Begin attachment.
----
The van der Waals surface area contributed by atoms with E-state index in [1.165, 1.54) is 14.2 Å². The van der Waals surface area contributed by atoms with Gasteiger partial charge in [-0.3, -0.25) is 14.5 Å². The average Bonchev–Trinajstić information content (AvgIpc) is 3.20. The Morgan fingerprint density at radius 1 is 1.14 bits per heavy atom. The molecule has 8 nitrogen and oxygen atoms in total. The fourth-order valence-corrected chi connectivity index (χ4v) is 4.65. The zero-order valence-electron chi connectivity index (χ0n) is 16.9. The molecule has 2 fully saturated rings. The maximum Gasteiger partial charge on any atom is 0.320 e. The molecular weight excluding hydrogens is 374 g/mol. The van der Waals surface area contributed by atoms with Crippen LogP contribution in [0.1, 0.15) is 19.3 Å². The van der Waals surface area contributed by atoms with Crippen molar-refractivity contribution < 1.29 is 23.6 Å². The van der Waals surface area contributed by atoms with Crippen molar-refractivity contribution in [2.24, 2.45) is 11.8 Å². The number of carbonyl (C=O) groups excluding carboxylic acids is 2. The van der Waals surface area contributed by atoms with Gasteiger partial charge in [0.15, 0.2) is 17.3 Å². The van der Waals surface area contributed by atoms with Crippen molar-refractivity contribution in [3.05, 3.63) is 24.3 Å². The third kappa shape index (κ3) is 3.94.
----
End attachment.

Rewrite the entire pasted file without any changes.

The van der Waals surface area contributed by atoms with E-state index in [1.165, 1.54) is 14.2 Å². The van der Waals surface area contributed by atoms with Gasteiger partial charge in [-0.3, -0.25) is 14.5 Å². The average Bonchev–Trinajstić information content (AvgIpc) is 3.20. The Morgan fingerprint density at radius 1 is 1.14 bits per heavy atom. The molecule has 8 nitrogen and oxygen atoms in total. The fourth-order valence-corrected chi connectivity index (χ4v) is 4.65. The zero-order valence-electron chi connectivity index (χ0n) is 16.9. The molecule has 2 fully saturated rings. The maximum Gasteiger partial charge on any atom is 0.320 e. The molecular weight excluding hydrogens is 374 g/mol. The van der Waals surface area contributed by atoms with Crippen LogP contribution in [0.1, 0.15) is 19.3 Å². The van der Waals surface area contributed by atoms with Crippen molar-refractivity contribution < 1.29 is 23.6 Å². The van der Waals surface area contributed by atoms with Crippen molar-refractivity contribution in [2.24, 2.45) is 11.8 Å². The number of carbonyl (C=O) groups excluding carboxylic acids is 2. The van der Waals surface area contributed by atoms with Gasteiger partial charge in [0.15, 0.2) is 17.3 Å². The van der Waals surface area contributed by atoms with Crippen molar-refractivity contribution in [3.05, 3.63) is 24.3 Å². The third kappa shape index (κ3) is 3.94.